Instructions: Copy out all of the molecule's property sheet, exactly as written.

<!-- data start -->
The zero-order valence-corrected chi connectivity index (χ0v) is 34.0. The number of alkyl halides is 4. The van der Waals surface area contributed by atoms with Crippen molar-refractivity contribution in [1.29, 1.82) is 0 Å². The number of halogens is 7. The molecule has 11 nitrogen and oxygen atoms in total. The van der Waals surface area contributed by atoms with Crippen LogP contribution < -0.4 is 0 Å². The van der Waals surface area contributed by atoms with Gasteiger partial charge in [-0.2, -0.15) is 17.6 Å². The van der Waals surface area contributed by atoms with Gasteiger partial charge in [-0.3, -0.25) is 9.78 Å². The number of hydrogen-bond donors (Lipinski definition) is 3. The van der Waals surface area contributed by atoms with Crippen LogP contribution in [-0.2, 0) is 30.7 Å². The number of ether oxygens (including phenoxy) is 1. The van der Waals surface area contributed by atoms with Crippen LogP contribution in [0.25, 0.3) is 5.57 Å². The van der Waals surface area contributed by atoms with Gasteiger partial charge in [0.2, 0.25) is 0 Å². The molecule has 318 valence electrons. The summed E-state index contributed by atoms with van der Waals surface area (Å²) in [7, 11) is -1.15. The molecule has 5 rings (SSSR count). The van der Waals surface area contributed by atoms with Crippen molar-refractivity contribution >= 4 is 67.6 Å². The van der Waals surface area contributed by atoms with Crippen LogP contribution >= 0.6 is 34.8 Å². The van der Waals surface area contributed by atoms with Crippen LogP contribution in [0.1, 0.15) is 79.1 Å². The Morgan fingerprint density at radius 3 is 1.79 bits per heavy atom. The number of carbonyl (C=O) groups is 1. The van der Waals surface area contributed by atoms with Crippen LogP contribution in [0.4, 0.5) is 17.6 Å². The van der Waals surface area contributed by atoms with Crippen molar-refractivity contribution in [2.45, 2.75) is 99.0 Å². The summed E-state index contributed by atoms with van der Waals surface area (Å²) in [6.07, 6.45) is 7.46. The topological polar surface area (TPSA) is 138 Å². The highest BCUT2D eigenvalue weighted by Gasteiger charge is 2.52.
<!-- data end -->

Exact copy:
The zero-order valence-corrected chi connectivity index (χ0v) is 34.0. The number of alkyl halides is 4. The van der Waals surface area contributed by atoms with Crippen molar-refractivity contribution in [1.29, 1.82) is 0 Å². The number of halogens is 7. The molecule has 11 nitrogen and oxygen atoms in total. The van der Waals surface area contributed by atoms with Crippen LogP contribution < -0.4 is 0 Å². The van der Waals surface area contributed by atoms with Gasteiger partial charge in [-0.2, -0.15) is 17.6 Å². The van der Waals surface area contributed by atoms with Gasteiger partial charge in [-0.3, -0.25) is 9.78 Å². The number of hydrogen-bond donors (Lipinski definition) is 3. The van der Waals surface area contributed by atoms with Crippen LogP contribution in [-0.2, 0) is 30.7 Å². The number of ether oxygens (including phenoxy) is 1. The van der Waals surface area contributed by atoms with Crippen LogP contribution in [0.25, 0.3) is 5.57 Å². The van der Waals surface area contributed by atoms with Gasteiger partial charge in [0.2, 0.25) is 0 Å². The molecule has 318 valence electrons. The summed E-state index contributed by atoms with van der Waals surface area (Å²) in [7, 11) is -1.15. The molecule has 5 rings (SSSR count). The van der Waals surface area contributed by atoms with Crippen molar-refractivity contribution >= 4 is 67.6 Å². The van der Waals surface area contributed by atoms with Crippen LogP contribution >= 0.6 is 34.8 Å². The van der Waals surface area contributed by atoms with Crippen LogP contribution in [0.1, 0.15) is 79.1 Å². The Morgan fingerprint density at radius 3 is 1.79 bits per heavy atom. The number of carbonyl (C=O) groups is 1. The van der Waals surface area contributed by atoms with Crippen LogP contribution in [0.4, 0.5) is 17.6 Å². The van der Waals surface area contributed by atoms with Crippen molar-refractivity contribution in [2.45, 2.75) is 99.0 Å². The summed E-state index contributed by atoms with van der Waals surface area (Å²) in [6.07, 6.45) is 7.46. The topological polar surface area (TPSA) is 138 Å². The highest BCUT2D eigenvalue weighted by Gasteiger charge is 2.52.